'At times, I felt like the odd man out'

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The Independent Online
THIS was the year when grand prix racing ran the gamut of emotions from tragedy and exhilaration to acrimony and frustration, and David Coulthard's eventful if brief season proved a microcosm of the campaign as a whole. While Damon Hill had the r esponsibility of team leadership thrust upon him after Ayrton Senna's death in the San Marino Grand Prix, that same tragedy gave the 23-year-old Scot his big chance as he was propelled suddenly from test driver to race partner for the Briton in the Willi ams-Renault team.

Notwithstanding the cause, it was a dream opportunity for any hungry young racer, and the manner in which he seized his chance marked him out as a driver of rare promise, and the subject of a tug-of-war between Williams and McLaren.

"The day that Ayrton was killed, I was at Silverstone for a Formula 3000 race,'' Coulthard recalled last week. "I've never been one to suggest that you should not compete, but that day if anyone had proposed that we didn't race on the Bank Holiday Monday, I'd have been the first to raise my hand to second it. I finished second, but my mind was elsewhere.

"Once I was driving the Williams my lowest point was in Hungary, where I crashed in qualifying and again when running third in the race. A friend picked me up from the airport afterwards and said I was like a little boy lost. I had started to pull away from Martin Brundle and the pressure was coming off. I was starting to relax again and think about the finish. Maybe my concentration slipped. It's not that I don't want to admit to such mistakes but, genuinely, I don't know how it happened.

"It was disappointing not to finish second at Monza, where I was well within myself, but these things happen. That wasn't my mistake, like it had been in Hungary. I just hate making mistakes.

"With the return of Nigel Mansell, I knew all along he would take the wheel for the last three races but it really hit me immediately after Portugal when I wasn't allowed to do the tyre test that followed. I was really starting to enjoy things. I was on the crest of a wave and it was a body blow. I had to keep a low profile after that and, what with other things that were happening at McLaren, at times I felt like the odd man out.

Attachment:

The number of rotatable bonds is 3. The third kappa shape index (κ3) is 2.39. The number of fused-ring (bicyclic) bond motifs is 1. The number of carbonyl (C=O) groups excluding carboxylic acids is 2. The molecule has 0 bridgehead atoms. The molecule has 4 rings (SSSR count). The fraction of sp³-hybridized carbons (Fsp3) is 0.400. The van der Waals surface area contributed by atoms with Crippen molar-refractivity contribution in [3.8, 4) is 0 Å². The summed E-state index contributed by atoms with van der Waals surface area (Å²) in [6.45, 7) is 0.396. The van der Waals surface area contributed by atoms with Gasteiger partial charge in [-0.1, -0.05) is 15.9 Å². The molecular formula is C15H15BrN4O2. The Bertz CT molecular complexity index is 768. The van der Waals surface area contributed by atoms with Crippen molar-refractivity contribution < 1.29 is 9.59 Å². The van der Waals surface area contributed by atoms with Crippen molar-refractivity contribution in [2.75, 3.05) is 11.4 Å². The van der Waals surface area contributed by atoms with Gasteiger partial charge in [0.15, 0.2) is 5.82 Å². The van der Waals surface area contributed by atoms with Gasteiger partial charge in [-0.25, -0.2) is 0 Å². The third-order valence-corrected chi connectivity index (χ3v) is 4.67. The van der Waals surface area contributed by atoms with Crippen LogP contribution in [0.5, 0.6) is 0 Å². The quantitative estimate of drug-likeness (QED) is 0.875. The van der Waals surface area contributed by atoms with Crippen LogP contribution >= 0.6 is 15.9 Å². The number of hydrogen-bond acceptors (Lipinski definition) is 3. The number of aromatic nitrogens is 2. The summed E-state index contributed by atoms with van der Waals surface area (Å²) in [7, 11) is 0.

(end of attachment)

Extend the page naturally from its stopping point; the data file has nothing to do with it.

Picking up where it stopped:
"The high points were a combination of driving well at Monza, then finishing second in Portugal after leading for the first 18 laps. I don't want to sound too big for my boots, but I stood on the podium very happy for my mechanics and the people who'd supported me, rather than for myself. After all, winning is the only reason we are in this business The minute you finish second you want to be first, especially when you're so close.''

Jackie Stewart was once one of Coulthard's mentors, and there is much of the great triple champion's self-assurance in the young contender. Setting aside Damon Hill's own brilliant graduation you have to go back to the older Scot's first Formula One season in 1965 to find anyone who came in with a similar impact to Coulthard's. He has Stewart's speed and his innate awareness of the way things are in an aggressive world. His steel has been given harder temper by the off-track grievances that have developed since he was "replaced'' for those final three races by Mansell, and his future now looks much more settled.

Despite the acrimony behind the contractual battle, Williams are expected very shortly to confirm Coulthard as Hill's partner for the forthcoming season, after the Contract Recognition Board in Geneva ruled in their favour. Coulthard's management companyhas negotiated less restrictive terms and the incident is now history.

Although Coulthard has yet to win a grand prix, the fact that Williams are prepared to place him above an established fighter such as Mansell says it all. As the Scot prepares for his first full season, the indications are that Hill may have to deal withfar more than just Michael Schumacher's challenge in the months ahead.